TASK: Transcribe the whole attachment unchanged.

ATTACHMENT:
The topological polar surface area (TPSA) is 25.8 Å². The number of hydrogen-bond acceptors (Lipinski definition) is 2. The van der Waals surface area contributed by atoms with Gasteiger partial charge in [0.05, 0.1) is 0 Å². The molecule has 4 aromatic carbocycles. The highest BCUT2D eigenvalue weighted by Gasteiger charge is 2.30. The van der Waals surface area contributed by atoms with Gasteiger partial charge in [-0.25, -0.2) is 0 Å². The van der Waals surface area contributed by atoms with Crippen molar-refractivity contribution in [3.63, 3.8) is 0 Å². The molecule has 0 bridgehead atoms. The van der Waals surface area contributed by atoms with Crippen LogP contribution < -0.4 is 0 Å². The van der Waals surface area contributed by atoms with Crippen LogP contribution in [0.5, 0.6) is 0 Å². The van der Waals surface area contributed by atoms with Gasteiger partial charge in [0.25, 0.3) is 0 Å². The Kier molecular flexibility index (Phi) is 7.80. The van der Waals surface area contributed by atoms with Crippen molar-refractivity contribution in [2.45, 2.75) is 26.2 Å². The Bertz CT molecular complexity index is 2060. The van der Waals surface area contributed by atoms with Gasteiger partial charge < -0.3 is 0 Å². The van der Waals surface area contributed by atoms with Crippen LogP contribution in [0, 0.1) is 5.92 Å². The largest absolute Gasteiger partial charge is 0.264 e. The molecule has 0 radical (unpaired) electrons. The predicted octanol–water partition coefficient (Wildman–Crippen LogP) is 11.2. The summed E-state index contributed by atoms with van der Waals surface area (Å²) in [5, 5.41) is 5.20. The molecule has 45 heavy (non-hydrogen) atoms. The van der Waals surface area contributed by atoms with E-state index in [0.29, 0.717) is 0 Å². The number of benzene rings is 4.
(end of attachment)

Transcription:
The topological polar surface area (TPSA) is 25.8 Å². The number of hydrogen-bond acceptors (Lipinski definition) is 2. The van der Waals surface area contributed by atoms with Gasteiger partial charge in [0.05, 0.1) is 0 Å². The molecule has 4 aromatic carbocycles. The highest BCUT2D eigenvalue weighted by Gasteiger charge is 2.30. The van der Waals surface area contributed by atoms with Gasteiger partial charge in [-0.25, -0.2) is 0 Å². The van der Waals surface area contributed by atoms with Crippen molar-refractivity contribution in [3.63, 3.8) is 0 Å². The molecule has 0 bridgehead atoms. The van der Waals surface area contributed by atoms with Crippen LogP contribution < -0.4 is 0 Å². The van der Waals surface area contributed by atoms with Crippen LogP contribution in [0.5, 0.6) is 0 Å². The van der Waals surface area contributed by atoms with Gasteiger partial charge in [0.25, 0.3) is 0 Å². The Kier molecular flexibility index (Phi) is 7.80. The van der Waals surface area contributed by atoms with Crippen molar-refractivity contribution in [2.45, 2.75) is 26.2 Å². The Bertz CT molecular complexity index is 2060. The van der Waals surface area contributed by atoms with Gasteiger partial charge < -0.3 is 0 Å². The van der Waals surface area contributed by atoms with Crippen LogP contribution in [0, 0.1) is 5.92 Å². The largest absolute Gasteiger partial charge is 0.264 e. The molecule has 0 radical (unpaired) electrons. The predicted octanol–water partition coefficient (Wildman–Crippen LogP) is 11.2. The summed E-state index contributed by atoms with van der Waals surface area (Å²) in [5, 5.41) is 5.20. The molecule has 45 heavy (non-hydrogen) atoms. The van der Waals surface area contributed by atoms with E-state index in [0.29, 0.717) is 0 Å². The number of benzene rings is 4.